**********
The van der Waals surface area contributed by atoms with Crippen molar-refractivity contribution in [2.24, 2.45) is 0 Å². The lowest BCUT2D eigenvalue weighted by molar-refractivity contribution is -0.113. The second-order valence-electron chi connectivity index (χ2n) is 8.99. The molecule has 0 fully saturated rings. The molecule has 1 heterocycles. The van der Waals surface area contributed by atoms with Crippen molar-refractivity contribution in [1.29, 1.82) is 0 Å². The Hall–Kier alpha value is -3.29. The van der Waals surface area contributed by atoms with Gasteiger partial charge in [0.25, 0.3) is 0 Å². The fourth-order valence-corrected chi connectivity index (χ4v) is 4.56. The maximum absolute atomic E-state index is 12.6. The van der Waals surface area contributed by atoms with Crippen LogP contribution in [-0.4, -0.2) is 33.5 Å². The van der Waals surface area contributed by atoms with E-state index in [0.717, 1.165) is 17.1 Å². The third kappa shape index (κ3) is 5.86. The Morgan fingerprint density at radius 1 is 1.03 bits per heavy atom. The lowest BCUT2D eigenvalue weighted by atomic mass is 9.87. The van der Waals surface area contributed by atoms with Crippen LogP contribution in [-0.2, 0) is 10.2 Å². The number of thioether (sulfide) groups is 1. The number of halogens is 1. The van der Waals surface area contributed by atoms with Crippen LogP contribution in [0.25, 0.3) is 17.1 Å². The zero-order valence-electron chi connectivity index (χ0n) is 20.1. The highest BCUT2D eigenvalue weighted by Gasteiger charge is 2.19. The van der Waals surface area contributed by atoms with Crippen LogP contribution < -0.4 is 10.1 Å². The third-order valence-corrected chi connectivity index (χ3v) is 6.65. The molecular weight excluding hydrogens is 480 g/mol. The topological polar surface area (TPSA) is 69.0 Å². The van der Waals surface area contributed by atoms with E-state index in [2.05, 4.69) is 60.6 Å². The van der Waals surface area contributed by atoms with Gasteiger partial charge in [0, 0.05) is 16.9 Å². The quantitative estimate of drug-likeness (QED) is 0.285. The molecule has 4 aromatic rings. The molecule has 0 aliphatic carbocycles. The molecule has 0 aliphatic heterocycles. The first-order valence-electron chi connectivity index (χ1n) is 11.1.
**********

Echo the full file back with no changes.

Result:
The van der Waals surface area contributed by atoms with Crippen molar-refractivity contribution in [2.24, 2.45) is 0 Å². The lowest BCUT2D eigenvalue weighted by molar-refractivity contribution is -0.113. The second-order valence-electron chi connectivity index (χ2n) is 8.99. The molecule has 0 fully saturated rings. The molecule has 1 heterocycles. The van der Waals surface area contributed by atoms with Crippen molar-refractivity contribution in [1.29, 1.82) is 0 Å². The Hall–Kier alpha value is -3.29. The van der Waals surface area contributed by atoms with Gasteiger partial charge in [0.25, 0.3) is 0 Å². The fourth-order valence-corrected chi connectivity index (χ4v) is 4.56. The maximum absolute atomic E-state index is 12.6. The van der Waals surface area contributed by atoms with Crippen LogP contribution in [-0.4, -0.2) is 33.5 Å². The van der Waals surface area contributed by atoms with E-state index in [0.717, 1.165) is 17.1 Å². The third kappa shape index (κ3) is 5.86. The Morgan fingerprint density at radius 1 is 1.03 bits per heavy atom. The lowest BCUT2D eigenvalue weighted by atomic mass is 9.87. The van der Waals surface area contributed by atoms with Crippen LogP contribution in [-0.2, 0) is 10.2 Å². The number of thioether (sulfide) groups is 1. The number of halogens is 1. The van der Waals surface area contributed by atoms with Crippen LogP contribution in [0.25, 0.3) is 17.1 Å². The zero-order valence-electron chi connectivity index (χ0n) is 20.1. The highest BCUT2D eigenvalue weighted by Gasteiger charge is 2.19. The van der Waals surface area contributed by atoms with Crippen LogP contribution < -0.4 is 10.1 Å². The third-order valence-corrected chi connectivity index (χ3v) is 6.65. The molecular weight excluding hydrogens is 480 g/mol. The topological polar surface area (TPSA) is 69.0 Å². The van der Waals surface area contributed by atoms with E-state index in [2.05, 4.69) is 60.6 Å². The van der Waals surface area contributed by atoms with Gasteiger partial charge in [0, 0.05) is 16.9 Å². The quantitative estimate of drug-likeness (QED) is 0.285. The molecule has 4 aromatic rings. The molecule has 0 aliphatic carbocycles. The molecule has 0 aliphatic heterocycles. The first-order valence-electron chi connectivity index (χ1n) is 11.1.